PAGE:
One of the worst-tasting beer brands is mysteriously beating the rest of the industry

Corona beer Victor Ruiz Garcia/ReutersIt’s all about the marketing.

Despite the Mexican beer’s horrible taste ratings, Corona sales are soaring.

Morgan Stanley analysts write in a recent note they were “surprised by the momentum occurring at Corona.”

Parent company Constellation reports sales are up 16% and Wall Street says brand perception is improving.

The company plans to release cans, a move that Morgan Stanley says will drive sales even higher.

Corona is the fifth-best-selling beer in the United States. 

Its market share is “growing while the rest of the beer business is drying up or being siphoned off by new small-batch brewers,” Kyle Stock at Bloomberg Businessweek reported last year. 

The beer’s popularity is perplexing because critics agree that Corona tastes terrible, Stock writes. 

“After 3,200 reviews at RateBeer.com, Corona has a grade of 1.69 out of 10,” according to Businessweek. “The Beer Advocate gives Corona an ‘awful’ rating of 55 out of 100 and the following description: ‘faded aromas of sulphur, faint skunk, mild cooked veggies.'”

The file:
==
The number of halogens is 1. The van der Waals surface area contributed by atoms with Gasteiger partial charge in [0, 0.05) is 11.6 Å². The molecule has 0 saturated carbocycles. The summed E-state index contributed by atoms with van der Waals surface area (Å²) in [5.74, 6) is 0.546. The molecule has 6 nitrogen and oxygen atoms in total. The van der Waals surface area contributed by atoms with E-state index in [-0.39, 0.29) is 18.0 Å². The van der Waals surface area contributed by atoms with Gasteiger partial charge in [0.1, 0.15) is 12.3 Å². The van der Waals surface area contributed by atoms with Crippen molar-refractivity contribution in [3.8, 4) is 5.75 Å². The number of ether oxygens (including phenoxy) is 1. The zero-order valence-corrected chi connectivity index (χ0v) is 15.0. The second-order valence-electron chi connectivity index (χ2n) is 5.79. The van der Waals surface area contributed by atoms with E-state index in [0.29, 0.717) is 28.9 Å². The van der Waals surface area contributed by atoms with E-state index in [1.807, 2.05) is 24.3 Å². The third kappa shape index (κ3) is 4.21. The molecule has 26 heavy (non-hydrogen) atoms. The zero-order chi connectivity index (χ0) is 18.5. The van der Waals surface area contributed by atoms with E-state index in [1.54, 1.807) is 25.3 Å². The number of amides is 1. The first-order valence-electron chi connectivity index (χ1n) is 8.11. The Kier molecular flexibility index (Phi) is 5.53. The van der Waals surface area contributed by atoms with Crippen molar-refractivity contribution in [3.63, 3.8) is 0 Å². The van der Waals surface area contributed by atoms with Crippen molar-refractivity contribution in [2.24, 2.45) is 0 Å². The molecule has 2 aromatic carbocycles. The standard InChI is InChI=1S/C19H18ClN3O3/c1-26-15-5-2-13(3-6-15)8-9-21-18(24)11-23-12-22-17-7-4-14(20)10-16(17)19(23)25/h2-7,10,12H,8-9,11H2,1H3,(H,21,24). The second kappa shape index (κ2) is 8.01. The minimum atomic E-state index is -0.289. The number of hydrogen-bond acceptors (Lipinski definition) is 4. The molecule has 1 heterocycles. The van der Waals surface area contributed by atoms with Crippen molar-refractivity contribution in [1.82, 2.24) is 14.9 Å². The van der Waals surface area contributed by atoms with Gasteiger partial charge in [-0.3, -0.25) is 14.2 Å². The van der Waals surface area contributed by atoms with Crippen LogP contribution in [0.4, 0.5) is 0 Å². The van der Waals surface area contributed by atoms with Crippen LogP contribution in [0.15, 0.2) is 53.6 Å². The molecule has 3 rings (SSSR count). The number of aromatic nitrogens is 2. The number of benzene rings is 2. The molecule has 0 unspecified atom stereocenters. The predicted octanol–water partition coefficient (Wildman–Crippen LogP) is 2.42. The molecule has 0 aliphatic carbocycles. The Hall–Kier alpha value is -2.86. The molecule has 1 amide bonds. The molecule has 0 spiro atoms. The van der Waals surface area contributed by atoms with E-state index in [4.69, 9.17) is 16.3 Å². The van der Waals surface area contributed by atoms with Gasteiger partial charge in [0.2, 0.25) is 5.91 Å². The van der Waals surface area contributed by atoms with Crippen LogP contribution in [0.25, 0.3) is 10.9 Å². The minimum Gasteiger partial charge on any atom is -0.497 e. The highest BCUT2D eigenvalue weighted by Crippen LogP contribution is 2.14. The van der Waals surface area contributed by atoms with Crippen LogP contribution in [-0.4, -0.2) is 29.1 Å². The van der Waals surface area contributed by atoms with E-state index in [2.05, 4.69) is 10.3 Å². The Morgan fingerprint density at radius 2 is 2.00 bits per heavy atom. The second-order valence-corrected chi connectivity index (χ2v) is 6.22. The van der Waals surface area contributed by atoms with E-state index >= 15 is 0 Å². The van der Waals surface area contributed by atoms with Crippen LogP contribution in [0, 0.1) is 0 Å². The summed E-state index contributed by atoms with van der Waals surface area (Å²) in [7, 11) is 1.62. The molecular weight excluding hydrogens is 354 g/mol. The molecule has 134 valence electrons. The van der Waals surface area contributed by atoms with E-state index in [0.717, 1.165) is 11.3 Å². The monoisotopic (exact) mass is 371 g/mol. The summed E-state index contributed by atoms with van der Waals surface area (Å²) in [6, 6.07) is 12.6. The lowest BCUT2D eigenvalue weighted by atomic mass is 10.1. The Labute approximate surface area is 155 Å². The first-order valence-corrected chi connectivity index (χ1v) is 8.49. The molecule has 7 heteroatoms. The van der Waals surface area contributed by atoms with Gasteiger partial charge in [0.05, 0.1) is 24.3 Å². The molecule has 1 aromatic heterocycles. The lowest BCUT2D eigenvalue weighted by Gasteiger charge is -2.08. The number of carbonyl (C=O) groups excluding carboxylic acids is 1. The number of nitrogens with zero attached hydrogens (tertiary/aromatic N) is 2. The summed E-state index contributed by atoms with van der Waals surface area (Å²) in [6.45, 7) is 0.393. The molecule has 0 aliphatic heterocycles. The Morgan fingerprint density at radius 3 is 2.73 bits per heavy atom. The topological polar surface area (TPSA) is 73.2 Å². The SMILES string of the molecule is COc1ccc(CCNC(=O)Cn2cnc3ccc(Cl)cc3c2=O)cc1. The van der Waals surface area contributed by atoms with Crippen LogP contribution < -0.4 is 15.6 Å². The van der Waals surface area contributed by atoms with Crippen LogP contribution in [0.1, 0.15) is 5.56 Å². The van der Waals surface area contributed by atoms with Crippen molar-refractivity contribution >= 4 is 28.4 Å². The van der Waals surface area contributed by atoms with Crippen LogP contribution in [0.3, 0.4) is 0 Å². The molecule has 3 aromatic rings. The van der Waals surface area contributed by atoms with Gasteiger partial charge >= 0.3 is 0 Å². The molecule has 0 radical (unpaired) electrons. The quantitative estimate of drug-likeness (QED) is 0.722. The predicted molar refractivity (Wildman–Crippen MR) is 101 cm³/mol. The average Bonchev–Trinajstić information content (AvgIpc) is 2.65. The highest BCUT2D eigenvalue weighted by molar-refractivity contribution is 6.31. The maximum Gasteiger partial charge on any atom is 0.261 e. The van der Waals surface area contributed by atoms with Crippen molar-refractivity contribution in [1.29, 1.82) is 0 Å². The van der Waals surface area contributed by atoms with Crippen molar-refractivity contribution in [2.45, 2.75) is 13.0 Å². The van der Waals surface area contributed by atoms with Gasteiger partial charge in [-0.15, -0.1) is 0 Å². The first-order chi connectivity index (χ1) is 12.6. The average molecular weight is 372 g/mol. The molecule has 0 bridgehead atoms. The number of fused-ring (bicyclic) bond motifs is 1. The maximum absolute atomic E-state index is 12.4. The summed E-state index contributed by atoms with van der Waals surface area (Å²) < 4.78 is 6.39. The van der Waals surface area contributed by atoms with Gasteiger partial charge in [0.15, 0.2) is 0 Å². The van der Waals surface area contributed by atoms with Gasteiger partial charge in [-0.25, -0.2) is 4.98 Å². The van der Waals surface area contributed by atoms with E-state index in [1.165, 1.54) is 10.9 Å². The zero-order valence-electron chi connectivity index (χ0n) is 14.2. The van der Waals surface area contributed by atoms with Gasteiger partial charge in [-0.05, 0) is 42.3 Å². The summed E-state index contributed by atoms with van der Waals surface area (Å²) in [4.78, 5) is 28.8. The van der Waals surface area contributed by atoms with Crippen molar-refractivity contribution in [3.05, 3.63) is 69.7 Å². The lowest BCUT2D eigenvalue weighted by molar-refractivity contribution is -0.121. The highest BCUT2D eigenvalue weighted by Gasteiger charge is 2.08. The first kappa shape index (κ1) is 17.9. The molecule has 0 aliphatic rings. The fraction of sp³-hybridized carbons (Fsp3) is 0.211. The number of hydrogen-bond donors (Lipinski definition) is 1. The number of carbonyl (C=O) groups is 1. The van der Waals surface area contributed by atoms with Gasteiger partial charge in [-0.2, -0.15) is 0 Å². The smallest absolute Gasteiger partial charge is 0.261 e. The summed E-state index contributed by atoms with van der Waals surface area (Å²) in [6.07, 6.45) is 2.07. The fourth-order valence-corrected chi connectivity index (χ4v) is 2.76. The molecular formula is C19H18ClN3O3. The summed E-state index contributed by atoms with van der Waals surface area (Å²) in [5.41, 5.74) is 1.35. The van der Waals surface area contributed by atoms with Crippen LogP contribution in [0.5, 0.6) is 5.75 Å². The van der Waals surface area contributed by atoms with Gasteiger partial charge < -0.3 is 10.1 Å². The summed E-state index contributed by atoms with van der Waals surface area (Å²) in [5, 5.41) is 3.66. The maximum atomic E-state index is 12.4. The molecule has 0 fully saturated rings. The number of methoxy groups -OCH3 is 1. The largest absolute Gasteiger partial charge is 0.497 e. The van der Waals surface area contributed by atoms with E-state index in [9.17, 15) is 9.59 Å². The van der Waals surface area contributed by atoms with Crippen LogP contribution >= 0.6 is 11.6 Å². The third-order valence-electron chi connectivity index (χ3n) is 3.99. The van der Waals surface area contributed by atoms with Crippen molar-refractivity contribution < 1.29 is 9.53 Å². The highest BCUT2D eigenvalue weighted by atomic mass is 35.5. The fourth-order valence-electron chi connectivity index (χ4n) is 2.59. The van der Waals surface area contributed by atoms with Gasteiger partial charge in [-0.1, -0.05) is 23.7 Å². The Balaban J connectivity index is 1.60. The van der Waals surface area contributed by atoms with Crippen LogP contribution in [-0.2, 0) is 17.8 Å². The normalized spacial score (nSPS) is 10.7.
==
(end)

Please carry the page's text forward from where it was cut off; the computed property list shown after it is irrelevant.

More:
Corona’s success is also puzzling because traditional beer brands like Budweiser are facing declining sales. 

So how has Corona managed to become so popular? 

It’s all in the marketing, according to Stock. 

Constellation has begun marketing the beer very aggressively in recent years. The company specifically aims to get people to buy the beach-friendly beer in the winter months. 

To accomplish this goal, Constellation has rolled out several ad campaigns. One featured former NFL Coach Jon Gruden, while another suggested Corona as the perfect beer to accompany Thanksgiving turkey. 

But it’s not difficult to sell consumers on Corona’s image. 

“The formula is simple: sand, sun, and lime wedges,” Stock writes. 

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